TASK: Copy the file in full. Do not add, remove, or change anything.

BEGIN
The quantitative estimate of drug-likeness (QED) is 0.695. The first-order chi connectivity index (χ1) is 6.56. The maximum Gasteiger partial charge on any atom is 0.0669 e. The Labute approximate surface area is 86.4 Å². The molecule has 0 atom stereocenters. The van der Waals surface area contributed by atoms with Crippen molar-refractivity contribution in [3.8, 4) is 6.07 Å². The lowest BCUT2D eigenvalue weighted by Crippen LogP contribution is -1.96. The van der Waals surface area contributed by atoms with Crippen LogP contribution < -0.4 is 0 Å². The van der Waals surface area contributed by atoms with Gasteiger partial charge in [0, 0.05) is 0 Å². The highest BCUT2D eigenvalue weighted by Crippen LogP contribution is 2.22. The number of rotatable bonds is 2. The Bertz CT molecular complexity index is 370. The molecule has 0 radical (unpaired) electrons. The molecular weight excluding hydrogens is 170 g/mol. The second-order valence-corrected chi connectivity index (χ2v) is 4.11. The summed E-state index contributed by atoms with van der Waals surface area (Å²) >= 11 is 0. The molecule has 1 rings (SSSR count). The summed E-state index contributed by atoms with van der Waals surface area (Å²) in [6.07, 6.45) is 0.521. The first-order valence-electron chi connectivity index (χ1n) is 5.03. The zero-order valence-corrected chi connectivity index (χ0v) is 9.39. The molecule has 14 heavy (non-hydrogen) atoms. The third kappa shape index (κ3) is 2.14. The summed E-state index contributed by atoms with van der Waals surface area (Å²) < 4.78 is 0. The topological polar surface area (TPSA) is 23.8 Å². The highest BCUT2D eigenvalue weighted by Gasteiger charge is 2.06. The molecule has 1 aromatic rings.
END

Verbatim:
The quantitative estimate of drug-likeness (QED) is 0.695. The first-order chi connectivity index (χ1) is 6.56. The maximum Gasteiger partial charge on any atom is 0.0669 e. The Labute approximate surface area is 86.4 Å². The molecule has 0 atom stereocenters. The van der Waals surface area contributed by atoms with Crippen molar-refractivity contribution in [3.8, 4) is 6.07 Å². The lowest BCUT2D eigenvalue weighted by Crippen LogP contribution is -1.96. The van der Waals surface area contributed by atoms with Crippen LogP contribution < -0.4 is 0 Å². The van der Waals surface area contributed by atoms with Gasteiger partial charge in [0, 0.05) is 0 Å². The highest BCUT2D eigenvalue weighted by Crippen LogP contribution is 2.22. The number of rotatable bonds is 2. The Bertz CT molecular complexity index is 370. The molecule has 0 radical (unpaired) electrons. The molecular weight excluding hydrogens is 170 g/mol. The second-order valence-corrected chi connectivity index (χ2v) is 4.11. The summed E-state index contributed by atoms with van der Waals surface area (Å²) >= 11 is 0. The molecule has 1 rings (SSSR count). The summed E-state index contributed by atoms with van der Waals surface area (Å²) in [6.07, 6.45) is 0.521. The first-order valence-electron chi connectivity index (χ1n) is 5.03. The zero-order valence-corrected chi connectivity index (χ0v) is 9.39. The molecule has 14 heavy (non-hydrogen) atoms. The third kappa shape index (κ3) is 2.14. The summed E-state index contributed by atoms with van der Waals surface area (Å²) < 4.78 is 0. The topological polar surface area (TPSA) is 23.8 Å². The highest BCUT2D eigenvalue weighted by Gasteiger charge is 2.06. The molecule has 1 aromatic rings.